​A Brief Understanding of the Available Business Structures in UK

Posted by Cory List on 23rd Jan 2015

For business starters, it is imperative to understand the different types of business structure and benefits in UK. This includes information on tax regulations and operational requirements for opening a business.

Using the available and most feasible business structure, this could serve as leverage in strategically implementing business strategies that could lead to business profit and longevity.

Sole Traders

As one of the types of business structure and benefits in UK, the owner of a sole trading business himself functions as the key personnel. The person basically manages the whole business with or without staff to support him. Any business liability that may arise belongs solely to the entrepreneur.

This kind of business structure and benefits in UK is among the most common new businesses as this is easy to register and only entails minimal fees. Among the advantages of this business structure and benefits in UK is that all income generated in this type of structure belongs solely to the entrepreneur. However, one of the pitfalls of this business structure is that the entrepreneur and his business are considered one and the same. This means that when the business falls into debt, any personal funds of the entrepreneur can be automatically used to it pay off.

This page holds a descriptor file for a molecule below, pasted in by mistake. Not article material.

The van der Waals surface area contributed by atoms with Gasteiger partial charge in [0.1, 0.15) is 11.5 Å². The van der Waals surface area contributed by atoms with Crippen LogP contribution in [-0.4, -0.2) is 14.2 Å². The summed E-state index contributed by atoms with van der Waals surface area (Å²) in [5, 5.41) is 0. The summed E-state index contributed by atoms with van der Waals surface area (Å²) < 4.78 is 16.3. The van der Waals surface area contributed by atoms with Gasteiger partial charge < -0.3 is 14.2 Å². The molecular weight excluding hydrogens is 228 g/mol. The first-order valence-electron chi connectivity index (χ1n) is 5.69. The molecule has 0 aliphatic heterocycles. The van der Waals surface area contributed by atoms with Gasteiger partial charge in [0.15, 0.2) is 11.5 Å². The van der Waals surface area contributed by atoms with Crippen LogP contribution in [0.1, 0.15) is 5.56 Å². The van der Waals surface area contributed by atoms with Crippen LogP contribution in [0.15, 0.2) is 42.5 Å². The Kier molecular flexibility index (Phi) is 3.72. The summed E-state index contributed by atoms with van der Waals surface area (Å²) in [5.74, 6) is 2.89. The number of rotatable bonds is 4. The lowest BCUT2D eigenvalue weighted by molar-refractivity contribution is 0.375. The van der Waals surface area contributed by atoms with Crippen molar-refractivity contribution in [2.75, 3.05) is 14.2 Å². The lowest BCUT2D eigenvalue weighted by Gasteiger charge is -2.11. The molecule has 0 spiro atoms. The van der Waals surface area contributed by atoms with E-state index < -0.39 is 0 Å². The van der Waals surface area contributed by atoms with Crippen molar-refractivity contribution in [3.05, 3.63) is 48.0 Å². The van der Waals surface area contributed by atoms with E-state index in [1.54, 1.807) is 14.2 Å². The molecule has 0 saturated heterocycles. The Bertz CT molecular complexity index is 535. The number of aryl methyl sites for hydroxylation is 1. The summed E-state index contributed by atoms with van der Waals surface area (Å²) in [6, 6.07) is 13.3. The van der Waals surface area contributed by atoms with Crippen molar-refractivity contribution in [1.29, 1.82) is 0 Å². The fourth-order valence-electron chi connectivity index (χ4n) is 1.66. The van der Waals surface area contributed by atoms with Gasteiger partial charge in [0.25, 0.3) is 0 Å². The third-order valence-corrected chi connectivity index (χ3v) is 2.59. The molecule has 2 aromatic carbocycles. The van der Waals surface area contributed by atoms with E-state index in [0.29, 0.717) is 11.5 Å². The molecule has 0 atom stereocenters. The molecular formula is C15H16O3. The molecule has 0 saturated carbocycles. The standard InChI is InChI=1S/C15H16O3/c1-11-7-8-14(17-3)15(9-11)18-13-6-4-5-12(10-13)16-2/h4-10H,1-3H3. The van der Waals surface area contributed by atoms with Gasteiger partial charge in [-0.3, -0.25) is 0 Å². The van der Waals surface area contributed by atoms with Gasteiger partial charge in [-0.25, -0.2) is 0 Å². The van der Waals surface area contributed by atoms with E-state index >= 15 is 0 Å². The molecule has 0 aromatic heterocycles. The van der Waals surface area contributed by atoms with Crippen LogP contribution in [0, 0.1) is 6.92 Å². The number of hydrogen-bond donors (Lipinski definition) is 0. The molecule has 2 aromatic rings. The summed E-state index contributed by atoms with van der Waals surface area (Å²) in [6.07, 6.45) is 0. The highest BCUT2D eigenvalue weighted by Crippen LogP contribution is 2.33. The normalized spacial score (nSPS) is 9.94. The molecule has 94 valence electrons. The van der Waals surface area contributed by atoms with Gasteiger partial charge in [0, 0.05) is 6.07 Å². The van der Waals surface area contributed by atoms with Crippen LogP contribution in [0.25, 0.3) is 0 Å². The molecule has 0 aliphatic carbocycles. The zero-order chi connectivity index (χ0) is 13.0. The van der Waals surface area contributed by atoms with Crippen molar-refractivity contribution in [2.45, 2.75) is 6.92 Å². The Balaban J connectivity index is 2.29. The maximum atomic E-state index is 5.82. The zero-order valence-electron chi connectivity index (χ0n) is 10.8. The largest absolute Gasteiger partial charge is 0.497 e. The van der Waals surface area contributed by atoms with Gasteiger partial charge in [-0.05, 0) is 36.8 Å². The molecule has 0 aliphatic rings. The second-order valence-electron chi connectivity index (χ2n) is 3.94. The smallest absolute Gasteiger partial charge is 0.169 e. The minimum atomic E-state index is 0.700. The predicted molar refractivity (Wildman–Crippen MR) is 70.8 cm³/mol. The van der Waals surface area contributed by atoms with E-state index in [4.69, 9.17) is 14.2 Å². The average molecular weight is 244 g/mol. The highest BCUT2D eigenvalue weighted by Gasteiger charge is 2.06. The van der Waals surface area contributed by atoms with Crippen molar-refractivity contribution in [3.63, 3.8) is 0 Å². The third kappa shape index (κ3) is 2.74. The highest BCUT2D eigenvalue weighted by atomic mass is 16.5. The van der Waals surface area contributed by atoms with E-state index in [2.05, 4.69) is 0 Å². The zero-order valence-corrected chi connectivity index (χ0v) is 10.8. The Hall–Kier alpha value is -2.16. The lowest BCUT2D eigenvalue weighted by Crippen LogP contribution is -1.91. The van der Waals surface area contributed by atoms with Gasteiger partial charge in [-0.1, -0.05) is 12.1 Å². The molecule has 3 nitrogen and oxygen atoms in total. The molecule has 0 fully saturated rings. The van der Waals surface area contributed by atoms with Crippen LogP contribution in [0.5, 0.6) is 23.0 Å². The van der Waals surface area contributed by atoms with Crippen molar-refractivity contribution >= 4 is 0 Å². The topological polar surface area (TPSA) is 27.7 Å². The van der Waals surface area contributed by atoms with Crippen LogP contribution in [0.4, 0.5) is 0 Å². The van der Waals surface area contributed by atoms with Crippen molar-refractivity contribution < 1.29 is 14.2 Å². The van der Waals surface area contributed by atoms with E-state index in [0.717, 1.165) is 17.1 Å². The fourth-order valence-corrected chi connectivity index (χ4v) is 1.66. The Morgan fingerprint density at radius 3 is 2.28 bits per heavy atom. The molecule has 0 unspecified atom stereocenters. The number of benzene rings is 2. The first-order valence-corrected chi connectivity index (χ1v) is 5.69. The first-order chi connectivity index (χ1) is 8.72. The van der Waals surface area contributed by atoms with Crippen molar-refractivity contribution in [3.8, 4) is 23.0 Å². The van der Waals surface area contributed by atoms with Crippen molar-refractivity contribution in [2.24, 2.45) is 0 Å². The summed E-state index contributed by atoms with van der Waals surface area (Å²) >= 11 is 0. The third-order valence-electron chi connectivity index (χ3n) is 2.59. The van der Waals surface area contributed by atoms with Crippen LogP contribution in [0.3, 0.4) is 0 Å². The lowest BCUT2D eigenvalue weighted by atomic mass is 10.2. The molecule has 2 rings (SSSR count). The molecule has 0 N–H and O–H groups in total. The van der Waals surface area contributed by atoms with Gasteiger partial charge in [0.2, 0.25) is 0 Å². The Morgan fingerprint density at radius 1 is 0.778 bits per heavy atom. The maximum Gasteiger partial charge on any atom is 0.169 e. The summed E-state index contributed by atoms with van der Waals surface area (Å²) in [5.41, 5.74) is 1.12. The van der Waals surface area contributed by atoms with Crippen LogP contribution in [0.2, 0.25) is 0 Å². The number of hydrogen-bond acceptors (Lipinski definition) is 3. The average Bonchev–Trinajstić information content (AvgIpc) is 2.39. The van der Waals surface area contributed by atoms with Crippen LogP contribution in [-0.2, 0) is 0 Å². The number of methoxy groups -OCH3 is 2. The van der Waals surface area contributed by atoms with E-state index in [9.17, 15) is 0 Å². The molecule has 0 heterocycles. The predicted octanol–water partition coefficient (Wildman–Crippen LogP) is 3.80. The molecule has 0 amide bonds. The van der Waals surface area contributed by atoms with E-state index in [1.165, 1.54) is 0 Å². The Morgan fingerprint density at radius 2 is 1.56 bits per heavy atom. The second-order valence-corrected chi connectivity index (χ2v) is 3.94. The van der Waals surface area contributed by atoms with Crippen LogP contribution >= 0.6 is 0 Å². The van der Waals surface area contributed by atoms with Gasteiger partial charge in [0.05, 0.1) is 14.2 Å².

For its tax return, any income beyond £35,000, 40% of tax will have to be paid while income more than £150,000 requires payment of 50% tax.

In general, the entrepreneur is at a high exposure in this type of business structure and benefits in UK. There is no delineation of personal resources versus business resources. This could consequently result in the downfall of this business structure in UK.


This type of business structure and benefits in UK is formed when two or more people agrees to start a business through shared resources or entrepreneurial knowledge.